Winslow Townson is a Boston based freelance photographer who has been photographing news, sports, features and stories for over 25 years. His journalism background allows viewers to personally experience the passions of the people and places he covers.
Among his current client list you will find The Associated Press, Sports Illustrated, The Boston Globe, Discover Magazine, the Boston Symphony Orchestra, the Boston Pops, USA Today Sports, Adidas, Major League Baseball and the Boston Red Sox.
His talent at covering all sporting events brings him from home openers to championships. His coverage includes The Olympics, World Cup soccer, Super Bowls, The NBA Finals, The World Series, The NCAA Final Four, Stanly Cup Finals, Triple Crown Horse Racing and NASCAR. In addition to professional sports, Winslow continues his passion for shooting high school and college games.
When did you first pick up a camera? And was there a moment you wanted to pursue this as a full-time career?
I started using a Canon AE-1 in high school and continued taking pictures through college for the school newspaper. After college I began working at a Boston TV station in traffic which means scheduling commercial breaks. After two years [I] realized it wasn’t what I wanted to do. It wasn’t creative enough [for me]. So I went back to one of my college professors and he gave me a contact at the UPI wire service (this is in 1986) in Boston. So, I guess it took actually trying something else to make me realize that I really wanted to pursue photography.
You’ve had the opportunity to cover Super Bowls, what is your approach to shooting a game of such magnitude?
I try to approach every game the same, whether it’s preseason, postseason, or the Super Bowl. And that’s the same [approach] for every sport at every level. After all, once the ball is kicked off it is just another football game, no matter what the stakes may be. But this is one of the challenges facing photojournalists, to keep calm, concentrate and stay focused no matter what the circumstances are.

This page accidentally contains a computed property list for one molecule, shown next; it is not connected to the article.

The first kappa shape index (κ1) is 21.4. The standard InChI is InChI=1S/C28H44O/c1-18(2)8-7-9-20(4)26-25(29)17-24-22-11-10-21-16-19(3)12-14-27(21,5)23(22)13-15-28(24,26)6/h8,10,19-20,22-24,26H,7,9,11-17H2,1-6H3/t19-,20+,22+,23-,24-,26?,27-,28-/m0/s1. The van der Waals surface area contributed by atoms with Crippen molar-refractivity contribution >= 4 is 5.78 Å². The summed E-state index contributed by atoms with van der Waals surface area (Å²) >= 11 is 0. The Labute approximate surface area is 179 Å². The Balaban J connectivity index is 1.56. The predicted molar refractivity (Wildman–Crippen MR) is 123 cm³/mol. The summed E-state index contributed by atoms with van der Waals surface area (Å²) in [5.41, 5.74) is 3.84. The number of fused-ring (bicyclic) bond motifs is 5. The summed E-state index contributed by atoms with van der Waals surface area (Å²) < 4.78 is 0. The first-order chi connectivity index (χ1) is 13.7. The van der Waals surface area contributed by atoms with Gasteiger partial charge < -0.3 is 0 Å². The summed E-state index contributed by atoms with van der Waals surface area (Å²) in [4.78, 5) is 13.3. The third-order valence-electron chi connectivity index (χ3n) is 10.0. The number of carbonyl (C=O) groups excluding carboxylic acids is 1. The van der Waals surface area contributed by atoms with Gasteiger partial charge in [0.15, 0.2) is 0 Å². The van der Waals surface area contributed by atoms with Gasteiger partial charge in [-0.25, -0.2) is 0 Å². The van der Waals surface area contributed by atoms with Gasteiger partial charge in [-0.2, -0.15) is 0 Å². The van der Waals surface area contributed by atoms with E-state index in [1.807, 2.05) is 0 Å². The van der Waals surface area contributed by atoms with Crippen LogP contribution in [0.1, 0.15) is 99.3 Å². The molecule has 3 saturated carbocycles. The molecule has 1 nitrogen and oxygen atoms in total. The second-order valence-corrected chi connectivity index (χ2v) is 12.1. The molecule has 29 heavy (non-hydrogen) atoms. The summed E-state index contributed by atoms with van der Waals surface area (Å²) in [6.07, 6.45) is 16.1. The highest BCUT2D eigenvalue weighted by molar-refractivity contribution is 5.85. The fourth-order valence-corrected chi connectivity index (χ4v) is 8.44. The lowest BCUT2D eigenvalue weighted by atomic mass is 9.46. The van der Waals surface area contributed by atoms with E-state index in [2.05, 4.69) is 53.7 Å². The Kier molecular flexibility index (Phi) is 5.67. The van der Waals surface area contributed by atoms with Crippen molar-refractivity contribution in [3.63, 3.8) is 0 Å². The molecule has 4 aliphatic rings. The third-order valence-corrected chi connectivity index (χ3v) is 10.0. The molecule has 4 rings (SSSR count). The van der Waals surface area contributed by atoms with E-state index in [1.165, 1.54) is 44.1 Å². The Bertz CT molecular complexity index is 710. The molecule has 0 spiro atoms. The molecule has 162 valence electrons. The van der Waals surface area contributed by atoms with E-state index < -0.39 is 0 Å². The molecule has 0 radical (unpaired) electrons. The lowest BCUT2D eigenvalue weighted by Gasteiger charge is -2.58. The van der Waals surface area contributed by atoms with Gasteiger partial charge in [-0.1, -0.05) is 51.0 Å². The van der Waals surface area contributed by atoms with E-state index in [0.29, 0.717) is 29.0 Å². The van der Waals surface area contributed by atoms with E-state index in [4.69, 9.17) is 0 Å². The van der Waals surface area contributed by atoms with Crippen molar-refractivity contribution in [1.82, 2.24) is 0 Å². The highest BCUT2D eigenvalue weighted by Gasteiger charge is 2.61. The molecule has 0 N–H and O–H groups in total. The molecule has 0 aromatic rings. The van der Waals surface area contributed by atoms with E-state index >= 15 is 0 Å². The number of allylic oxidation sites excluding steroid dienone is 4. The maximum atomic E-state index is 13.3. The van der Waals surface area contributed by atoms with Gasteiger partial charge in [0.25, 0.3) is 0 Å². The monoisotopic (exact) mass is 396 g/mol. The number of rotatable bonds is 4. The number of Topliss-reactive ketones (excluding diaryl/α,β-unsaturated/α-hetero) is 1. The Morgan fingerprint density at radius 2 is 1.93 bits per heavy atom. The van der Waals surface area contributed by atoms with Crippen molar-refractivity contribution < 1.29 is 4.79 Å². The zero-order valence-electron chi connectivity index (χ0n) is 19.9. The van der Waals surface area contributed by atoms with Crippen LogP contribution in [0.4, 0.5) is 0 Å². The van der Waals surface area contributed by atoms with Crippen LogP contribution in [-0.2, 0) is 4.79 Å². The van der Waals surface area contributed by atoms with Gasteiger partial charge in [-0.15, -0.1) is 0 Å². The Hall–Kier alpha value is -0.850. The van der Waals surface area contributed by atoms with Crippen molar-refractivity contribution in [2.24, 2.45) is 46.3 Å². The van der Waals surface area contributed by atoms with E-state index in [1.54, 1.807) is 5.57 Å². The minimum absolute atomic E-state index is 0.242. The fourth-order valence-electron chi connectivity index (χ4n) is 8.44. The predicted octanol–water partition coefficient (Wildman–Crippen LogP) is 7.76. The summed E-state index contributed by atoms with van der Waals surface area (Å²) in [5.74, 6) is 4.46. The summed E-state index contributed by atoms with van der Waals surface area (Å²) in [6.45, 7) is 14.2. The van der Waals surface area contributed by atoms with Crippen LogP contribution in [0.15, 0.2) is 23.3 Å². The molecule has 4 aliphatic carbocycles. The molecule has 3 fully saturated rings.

Do you have a favorite sport or event you prefer to cover and is there a dream job you haven’t already got the opportunity to shoot?
My favorite sport to cover has always been hockey. I understand hockey very well and can anticipate the action because I played the game for many years. I love being able to freeze (or blur) the action of such a fast sport. I think one of the keys to being a good sports photographer is to have a good understanding of the game you’re shooting and its tendencies so that you can better anticipate what will happen. After all, to make a great action picture you have to have your camera in the spot before, or as the action is happening.
As for the second part of your question, I’ve been lucky to cover most of the major sporting events worldwide already. But what I would still like to cover are some sports obscure to the United States, which can produce great pictures, like Rugby, Cricket and Irish football. One obscure sport that I recently photographed was hurling. The action was incredibly fast, had lots of physical contact, had good emotion and you could see [on] the players faces. Faces and expressions can often be key to a good sports photograph.
What is it like working alongside your peers (photographers) at these events? Do you view one another as competition? Are there any unspoken rules of etiquette?
Almost all photographers, especially at the big events, know each other and for the most part get along and are respectful of one another. That being said there is that competitive feeling in everyone. We all want to make THE picture. Photography and Sports Photography is a form of art, so it is very competitive and there is always someone waiting and wanting to take your job. So being competitive, but respectful of others can be a great attribute. The main unwritten rule is to never move in front of someone else so that you get the picture and he or she doesn’t.
Of all the events and games you have covered is there a single moment that stands out that you will remember forever?